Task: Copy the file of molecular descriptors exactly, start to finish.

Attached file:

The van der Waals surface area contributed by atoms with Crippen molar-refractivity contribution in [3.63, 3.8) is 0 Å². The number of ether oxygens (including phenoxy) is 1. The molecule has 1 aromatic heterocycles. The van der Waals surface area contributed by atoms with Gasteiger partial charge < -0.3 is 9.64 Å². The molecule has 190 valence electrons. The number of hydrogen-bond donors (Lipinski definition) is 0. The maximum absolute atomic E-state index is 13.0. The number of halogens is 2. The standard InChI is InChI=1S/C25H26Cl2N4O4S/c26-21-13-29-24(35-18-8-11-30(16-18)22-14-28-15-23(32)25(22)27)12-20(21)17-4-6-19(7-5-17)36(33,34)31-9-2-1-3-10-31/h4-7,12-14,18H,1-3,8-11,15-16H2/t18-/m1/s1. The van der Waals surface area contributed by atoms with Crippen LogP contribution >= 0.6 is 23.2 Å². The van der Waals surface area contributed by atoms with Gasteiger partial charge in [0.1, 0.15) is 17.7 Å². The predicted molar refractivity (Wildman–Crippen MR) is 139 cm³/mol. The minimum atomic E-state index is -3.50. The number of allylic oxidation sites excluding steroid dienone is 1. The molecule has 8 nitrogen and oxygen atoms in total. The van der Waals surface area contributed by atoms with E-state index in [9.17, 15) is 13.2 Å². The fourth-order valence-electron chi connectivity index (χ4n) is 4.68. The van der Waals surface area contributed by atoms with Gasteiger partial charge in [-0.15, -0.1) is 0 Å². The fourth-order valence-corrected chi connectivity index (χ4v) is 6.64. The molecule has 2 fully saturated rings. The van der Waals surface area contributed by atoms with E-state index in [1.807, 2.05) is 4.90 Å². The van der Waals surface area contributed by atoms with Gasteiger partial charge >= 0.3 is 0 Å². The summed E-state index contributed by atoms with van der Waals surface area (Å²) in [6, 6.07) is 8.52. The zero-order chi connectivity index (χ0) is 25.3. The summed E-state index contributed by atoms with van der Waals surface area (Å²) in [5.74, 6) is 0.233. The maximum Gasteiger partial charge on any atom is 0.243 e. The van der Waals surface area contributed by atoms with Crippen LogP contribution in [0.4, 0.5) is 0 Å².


The van der Waals surface area contributed by atoms with Crippen molar-refractivity contribution in [3.63, 3.8) is 0 Å². The number of ether oxygens (including phenoxy) is 1. The molecule has 1 aromatic heterocycles. The van der Waals surface area contributed by atoms with Gasteiger partial charge < -0.3 is 9.64 Å². The molecule has 190 valence electrons. The number of hydrogen-bond donors (Lipinski definition) is 0. The maximum absolute atomic E-state index is 13.0. The number of halogens is 2. The standard InChI is InChI=1S/C25H26Cl2N4O4S/c26-21-13-29-24(35-18-8-11-30(16-18)22-14-28-15-23(32)25(22)27)12-20(21)17-4-6-19(7-5-17)36(33,34)31-9-2-1-3-10-31/h4-7,12-14,18H,1-3,8-11,15-16H2/t18-/m1/s1. The van der Waals surface area contributed by atoms with Crippen LogP contribution >= 0.6 is 23.2 Å². The van der Waals surface area contributed by atoms with Gasteiger partial charge in [0.1, 0.15) is 17.7 Å². The predicted molar refractivity (Wildman–Crippen MR) is 139 cm³/mol. The minimum atomic E-state index is -3.50. The number of allylic oxidation sites excluding steroid dienone is 1. The molecule has 8 nitrogen and oxygen atoms in total. The van der Waals surface area contributed by atoms with E-state index in [9.17, 15) is 13.2 Å². The fourth-order valence-electron chi connectivity index (χ4n) is 4.68. The van der Waals surface area contributed by atoms with Gasteiger partial charge in [-0.15, -0.1) is 0 Å². The fourth-order valence-corrected chi connectivity index (χ4v) is 6.64. The molecule has 2 fully saturated rings. The van der Waals surface area contributed by atoms with E-state index in [1.807, 2.05) is 4.90 Å². The van der Waals surface area contributed by atoms with Gasteiger partial charge >= 0.3 is 0 Å². The summed E-state index contributed by atoms with van der Waals surface area (Å²) in [6, 6.07) is 8.52. The zero-order chi connectivity index (χ0) is 25.3. The summed E-state index contributed by atoms with van der Waals surface area (Å²) in [5.74, 6) is 0.233. The maximum Gasteiger partial charge on any atom is 0.243 e. The van der Waals surface area contributed by atoms with Crippen LogP contribution in [0.4, 0.5) is 0 Å².